Concerns over the Iranian threat drove Israel this month to conduct its first ever combined tests of its multitier missile defense system’s ability to intercommunicate for the simultaneous interception of a mix of incoming threats, including rockets, UAVS, ballistic and cruise missiles. The tests, rated a resounding success, provided valuable data for the ongoing development of the medium-range David’s Sling air defense system, by pitting it against ballistic missiles, as well as showcasing the new capabilities of the Iron Dome. This system, a joint Israel-US project was initially developed to shoot down primitive short-range rockets and mortar fire, mainly from the Gaza Strip. These tests showed Iron Dome to have matured into a weapon capable of intercepting cruise missiles. Batteries were recently acquired by the US for securing overseas bases.
The mid-altitude David’s Sling and short-range Iron Dome both proved they could work in smooth tandem together and with the top tier of the system, the Arrow, which is designed to hit large ballistic missiles at high, exo-atmospheric altitudes, and whose long-range radar arrays were also tested.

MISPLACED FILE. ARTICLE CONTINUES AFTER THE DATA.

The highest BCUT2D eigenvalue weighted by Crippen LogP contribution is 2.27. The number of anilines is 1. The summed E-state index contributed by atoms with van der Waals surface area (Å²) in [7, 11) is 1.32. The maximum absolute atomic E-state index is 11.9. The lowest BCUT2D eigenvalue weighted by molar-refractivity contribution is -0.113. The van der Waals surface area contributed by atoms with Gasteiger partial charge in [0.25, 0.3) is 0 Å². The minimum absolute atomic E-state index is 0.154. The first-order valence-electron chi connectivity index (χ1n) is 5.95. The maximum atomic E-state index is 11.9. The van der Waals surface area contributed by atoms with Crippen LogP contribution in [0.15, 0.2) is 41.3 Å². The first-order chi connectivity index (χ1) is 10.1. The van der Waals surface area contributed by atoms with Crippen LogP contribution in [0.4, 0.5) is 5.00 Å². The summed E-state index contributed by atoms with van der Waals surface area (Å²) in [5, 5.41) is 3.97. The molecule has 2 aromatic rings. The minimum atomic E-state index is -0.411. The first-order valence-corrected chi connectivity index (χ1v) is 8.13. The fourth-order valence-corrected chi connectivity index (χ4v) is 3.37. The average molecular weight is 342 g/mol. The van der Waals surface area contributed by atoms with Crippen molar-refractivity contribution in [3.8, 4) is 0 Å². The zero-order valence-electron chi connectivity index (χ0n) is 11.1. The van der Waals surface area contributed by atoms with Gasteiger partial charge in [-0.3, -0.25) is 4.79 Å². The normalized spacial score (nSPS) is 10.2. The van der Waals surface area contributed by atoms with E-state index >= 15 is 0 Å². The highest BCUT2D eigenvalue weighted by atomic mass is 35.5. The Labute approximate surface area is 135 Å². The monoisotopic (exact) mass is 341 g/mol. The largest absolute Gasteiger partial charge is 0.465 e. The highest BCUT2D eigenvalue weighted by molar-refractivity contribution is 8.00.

The series of trials. were conducted by the Rafael defense contractor, which manufactures the Iron Dome and David’s Sling, along with the Israeli Air Force, under the direction of Israel’s Missile Defense Organization Directorate (IMDO) with the participation of the US Missile Defense Agency, Israel’s partner in the development of these air defense systems.
At another moment of high-tension with Tehran, the longstanding military collaboration between Israel and the US in missile defense was ramped up to take advantage of President Donald Trump’s last weeks in the White House.
IMDO director Moshe Patel said in a briefing to reporters on Tuesday, Dec. 15, that an air defense exercise on this scale was a first in that the intercommunication and interception capabilities of a country’s complete missile shield had never been tested together at the same time. In answer to a question about sales of these systems to Gulf nations who had recently established diplomatic relations with Israel, Patel said this had been discussed but depended on a government decision to go forward.
The Defense Ministry declined to elaborate on the number of targets that were shot down in the drill. Pini Yungman, head of Rafael missile development, said both systems had performed well, shooting down all incoming threats.
Defense Minister Benny Gantz commented: “I praise the successful test, which for the first time integrated multi-tiered interceptions by our defense systems. This is one of the most advanced networks in the world, which gives the State of Israel defense against threats from near and far,” he said.